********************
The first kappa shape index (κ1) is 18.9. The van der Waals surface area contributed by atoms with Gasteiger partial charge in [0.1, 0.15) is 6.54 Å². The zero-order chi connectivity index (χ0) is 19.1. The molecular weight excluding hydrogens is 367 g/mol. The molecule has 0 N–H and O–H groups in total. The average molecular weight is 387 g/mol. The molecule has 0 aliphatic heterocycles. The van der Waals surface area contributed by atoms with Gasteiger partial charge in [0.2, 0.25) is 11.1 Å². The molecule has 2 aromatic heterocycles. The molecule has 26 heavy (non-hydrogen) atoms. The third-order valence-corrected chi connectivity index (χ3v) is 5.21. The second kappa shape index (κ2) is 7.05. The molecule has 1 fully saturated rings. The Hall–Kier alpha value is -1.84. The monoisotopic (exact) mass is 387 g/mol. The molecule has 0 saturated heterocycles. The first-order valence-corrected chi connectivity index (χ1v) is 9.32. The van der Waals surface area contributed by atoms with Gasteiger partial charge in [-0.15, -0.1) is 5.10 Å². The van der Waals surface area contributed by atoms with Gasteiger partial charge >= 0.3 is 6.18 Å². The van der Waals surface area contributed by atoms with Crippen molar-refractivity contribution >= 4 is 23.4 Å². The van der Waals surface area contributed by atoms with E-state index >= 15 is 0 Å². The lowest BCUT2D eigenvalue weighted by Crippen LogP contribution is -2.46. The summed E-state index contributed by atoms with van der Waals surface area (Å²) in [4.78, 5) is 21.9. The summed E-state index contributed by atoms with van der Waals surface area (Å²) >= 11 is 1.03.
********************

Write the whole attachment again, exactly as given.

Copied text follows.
The first kappa shape index (κ1) is 18.9. The van der Waals surface area contributed by atoms with Gasteiger partial charge in [0.1, 0.15) is 6.54 Å². The zero-order chi connectivity index (χ0) is 19.1. The molecular weight excluding hydrogens is 367 g/mol. The molecule has 0 N–H and O–H groups in total. The average molecular weight is 387 g/mol. The molecule has 0 aliphatic heterocycles. The van der Waals surface area contributed by atoms with Gasteiger partial charge in [0.2, 0.25) is 11.1 Å². The molecule has 2 aromatic heterocycles. The molecule has 26 heavy (non-hydrogen) atoms. The third-order valence-corrected chi connectivity index (χ3v) is 5.21. The second kappa shape index (κ2) is 7.05. The molecule has 1 fully saturated rings. The Hall–Kier alpha value is -1.84. The monoisotopic (exact) mass is 387 g/mol. The molecule has 0 saturated heterocycles. The first-order valence-corrected chi connectivity index (χ1v) is 9.32. The van der Waals surface area contributed by atoms with Gasteiger partial charge in [-0.15, -0.1) is 5.10 Å². The van der Waals surface area contributed by atoms with Gasteiger partial charge >= 0.3 is 6.18 Å². The van der Waals surface area contributed by atoms with Crippen molar-refractivity contribution >= 4 is 23.4 Å². The van der Waals surface area contributed by atoms with E-state index >= 15 is 0 Å². The lowest BCUT2D eigenvalue weighted by Crippen LogP contribution is -2.46. The summed E-state index contributed by atoms with van der Waals surface area (Å²) in [4.78, 5) is 21.9. The summed E-state index contributed by atoms with van der Waals surface area (Å²) >= 11 is 1.03.